Journal of Immunology Research

Journal of Immunology Research / 2014 / Article
Special Issue

The Interactions between Innate Immunity and Microbiota in Gastrointestinal Diseases

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Clinical Study | Open Access

Volume 2014 |Article ID 696812 | 11 pages | https://doi.org/10.1155/2014/696812

Uncomplicated Diverticular Disease: Innate and Adaptive Immunity in Human Gut Mucosa before and after Rifaximin

Academic Editor: Anis Larbi
Received16 Apr 2014
Revised12 Jun 2014
Accepted18 Jun 2014
Published16 Jul 2014

Abstract

Background/Aim. Uncomplicated diverticular disease (UDD) is a frequent condition in adults. The pathogenesis of symptoms remains unknown. Bacteria are able to interact with Toll-like receptors (TLRs) and to induce inflammation through both innate immunity and T-cell recruitment. We investigated the pattern of TLRs 2 and 4 and the intestinal homing in patients with UDD before and after a course of Rifaximin. Methods. Forty consecutive patients with UDD and 20 healthy asymptomatic subjects were enrolled. Among UDD patients, 20 were assigned to a 2-month course of treatment with Rifaximin 1.2 g/day for 15 days/month and 20 received placebo. Blood sample and colonic biopsies were obtained from patients and controls. The samples were collected and analyzed at baseline and at the end of treatment. Flow cytometry was performed using monoclonal antibodies (CD3, CD4, CD8, CD103, TCR-gamma/delta, CD14, TLR2, and TLR4). Results. In UDD, TLR2 and TLR4 expression on immune cell subpopulations from blood and mucosa of the affected colon are altered as compared with controls. Rifaximin treatment induced significant modifications of altered conditions. Conclusions. Our data show the role of TLRs in the development of inflammation in UDD. TLRs distribution is altered in UDD and these alterations are reversed after antibiotic treatment. This trial is registered with ClinicalTrials.gov: NCT02068482.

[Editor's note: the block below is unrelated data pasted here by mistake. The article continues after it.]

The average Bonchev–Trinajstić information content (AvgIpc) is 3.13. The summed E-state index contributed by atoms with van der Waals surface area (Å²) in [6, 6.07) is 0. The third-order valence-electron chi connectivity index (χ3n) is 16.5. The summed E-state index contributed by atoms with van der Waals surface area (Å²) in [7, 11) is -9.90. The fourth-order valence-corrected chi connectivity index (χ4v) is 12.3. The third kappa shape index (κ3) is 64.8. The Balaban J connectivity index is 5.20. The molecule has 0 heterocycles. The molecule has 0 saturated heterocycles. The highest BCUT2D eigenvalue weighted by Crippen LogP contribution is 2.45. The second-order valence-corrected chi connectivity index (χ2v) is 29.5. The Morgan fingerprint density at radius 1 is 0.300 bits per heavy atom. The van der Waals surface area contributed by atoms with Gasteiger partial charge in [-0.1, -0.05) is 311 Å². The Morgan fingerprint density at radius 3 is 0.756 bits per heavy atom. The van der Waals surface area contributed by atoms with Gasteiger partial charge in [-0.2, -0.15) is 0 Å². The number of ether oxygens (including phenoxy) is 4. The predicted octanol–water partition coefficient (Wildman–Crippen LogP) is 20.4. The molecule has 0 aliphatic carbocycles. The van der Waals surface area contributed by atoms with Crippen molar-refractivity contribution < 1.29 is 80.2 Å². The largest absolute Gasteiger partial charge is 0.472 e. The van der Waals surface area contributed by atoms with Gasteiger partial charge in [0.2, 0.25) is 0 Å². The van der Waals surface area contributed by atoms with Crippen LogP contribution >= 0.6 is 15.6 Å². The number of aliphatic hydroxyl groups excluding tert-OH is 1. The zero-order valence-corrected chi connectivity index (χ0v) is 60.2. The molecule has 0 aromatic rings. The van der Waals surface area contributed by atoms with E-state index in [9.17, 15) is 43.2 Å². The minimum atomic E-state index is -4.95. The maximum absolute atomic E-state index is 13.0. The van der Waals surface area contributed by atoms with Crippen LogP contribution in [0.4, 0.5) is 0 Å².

1. Introduction

Colon diverticulosis is a frequent condition in adults in Western countries and several patients experience clinical symptoms even when diverticulosis is not complicated by diverticulitis. This condition is being referred to as uncomplicated diverticular diseases (UDD) [1]. UDD symptoms pathogenesis remains unknown, but alterations in the diet and gut microbiota may be involved and could be responsible for “chronic low mucosal inflammation” [2]. Intestinal motility exerts a major control on gut microflora through the sweeping of luminal contents [3]. An alteration of the intestinal motility, especially decreasing anaerobic bacteria, can influence intestinal inflammation and be beneficial in both clinical and experimental models of colitis [4]. Rifaximin is beneficial to mice colitis [5]. Animal data indicate that a reduced load of bacteria may be useful in the prevention of colitis in susceptible individuals [5]. Although there is no supporting evidence from placebo-controlled trials, recommendations for management of acute episodes of UDD include medical treatment with broad-spectrum antibiotics [6, 7]. We have recently shown that both central and mucosal immunity are altered in UDD with increased recruitment of CD103 lymphocytes; treatment with Rifaximin ameliorates clinical symptoms (when present) and reduces CD103 levels, suggesting decreased mobilization of mucosal homing [8].

Rifaximin is an antibiotic that acts locally in the gastrointestinal tract with a broad spectrum of antibacterial activity. Fecal concentrations of Rifaximin are known to largely exceed the minimum inhibitory concentration values of pathogenic enteric bacteria. Rifaximin, instead of other systemic absorbed antibiotics, acts in the gastrointestinal tract modifying the gut microbiota (at the concentrations used, its action is mainly directed to pathobionts and much less to physiological gut flora). Furthermore, at the same time, Rifaximin, being a nonabsorbed antibiotic, has only little systemic effects [9].